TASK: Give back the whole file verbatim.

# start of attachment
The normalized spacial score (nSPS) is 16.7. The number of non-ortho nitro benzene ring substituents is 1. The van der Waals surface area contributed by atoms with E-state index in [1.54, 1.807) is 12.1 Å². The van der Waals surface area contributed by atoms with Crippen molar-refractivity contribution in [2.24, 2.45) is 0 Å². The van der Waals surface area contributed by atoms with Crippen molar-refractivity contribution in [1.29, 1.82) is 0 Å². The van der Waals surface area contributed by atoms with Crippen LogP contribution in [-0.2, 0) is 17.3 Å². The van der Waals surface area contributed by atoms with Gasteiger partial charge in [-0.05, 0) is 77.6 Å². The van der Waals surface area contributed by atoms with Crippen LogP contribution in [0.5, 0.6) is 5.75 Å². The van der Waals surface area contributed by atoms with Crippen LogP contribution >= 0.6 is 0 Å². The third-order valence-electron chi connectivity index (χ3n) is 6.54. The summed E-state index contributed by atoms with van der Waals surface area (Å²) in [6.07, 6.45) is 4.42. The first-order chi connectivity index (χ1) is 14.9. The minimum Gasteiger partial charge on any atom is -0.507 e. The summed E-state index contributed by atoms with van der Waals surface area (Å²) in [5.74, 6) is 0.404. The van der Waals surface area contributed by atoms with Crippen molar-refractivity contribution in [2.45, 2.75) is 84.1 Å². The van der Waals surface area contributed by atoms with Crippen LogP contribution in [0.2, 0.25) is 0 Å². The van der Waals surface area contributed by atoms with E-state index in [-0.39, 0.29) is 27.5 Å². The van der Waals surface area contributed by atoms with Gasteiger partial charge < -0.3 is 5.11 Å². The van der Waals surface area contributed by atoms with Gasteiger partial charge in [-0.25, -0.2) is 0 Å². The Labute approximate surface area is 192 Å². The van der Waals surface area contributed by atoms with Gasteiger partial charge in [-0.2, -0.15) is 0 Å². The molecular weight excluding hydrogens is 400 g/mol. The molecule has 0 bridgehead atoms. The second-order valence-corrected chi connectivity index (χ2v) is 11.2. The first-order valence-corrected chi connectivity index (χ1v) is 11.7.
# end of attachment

The normalized spacial score (nSPS) is 16.7. The number of non-ortho nitro benzene ring substituents is 1. The van der Waals surface area contributed by atoms with E-state index in [1.54, 1.807) is 12.1 Å². The van der Waals surface area contributed by atoms with Crippen molar-refractivity contribution in [2.24, 2.45) is 0 Å². The van der Waals surface area contributed by atoms with Crippen molar-refractivity contribution in [1.29, 1.82) is 0 Å². The van der Waals surface area contributed by atoms with Crippen LogP contribution in [-0.2, 0) is 17.3 Å². The van der Waals surface area contributed by atoms with Gasteiger partial charge in [-0.05, 0) is 77.6 Å². The van der Waals surface area contributed by atoms with Crippen LogP contribution in [0.5, 0.6) is 5.75 Å². The van der Waals surface area contributed by atoms with Crippen LogP contribution >= 0.6 is 0 Å². The third-order valence-electron chi connectivity index (χ3n) is 6.54. The summed E-state index contributed by atoms with van der Waals surface area (Å²) in [6.07, 6.45) is 4.42. The first-order chi connectivity index (χ1) is 14.9. The minimum Gasteiger partial charge on any atom is -0.507 e. The summed E-state index contributed by atoms with van der Waals surface area (Å²) in [5.74, 6) is 0.404. The van der Waals surface area contributed by atoms with Crippen molar-refractivity contribution in [2.45, 2.75) is 84.1 Å². The van der Waals surface area contributed by atoms with Crippen LogP contribution in [0.2, 0.25) is 0 Å². The van der Waals surface area contributed by atoms with E-state index in [-0.39, 0.29) is 27.5 Å². The van der Waals surface area contributed by atoms with Gasteiger partial charge < -0.3 is 5.11 Å². The van der Waals surface area contributed by atoms with Gasteiger partial charge in [-0.25, -0.2) is 0 Å². The Labute approximate surface area is 192 Å². The van der Waals surface area contributed by atoms with Gasteiger partial charge in [-0.2, -0.15) is 0 Å². The molecular weight excluding hydrogens is 400 g/mol. The molecule has 0 bridgehead atoms. The second-order valence-corrected chi connectivity index (χ2v) is 11.2. The first-order valence-corrected chi connectivity index (χ1v) is 11.7.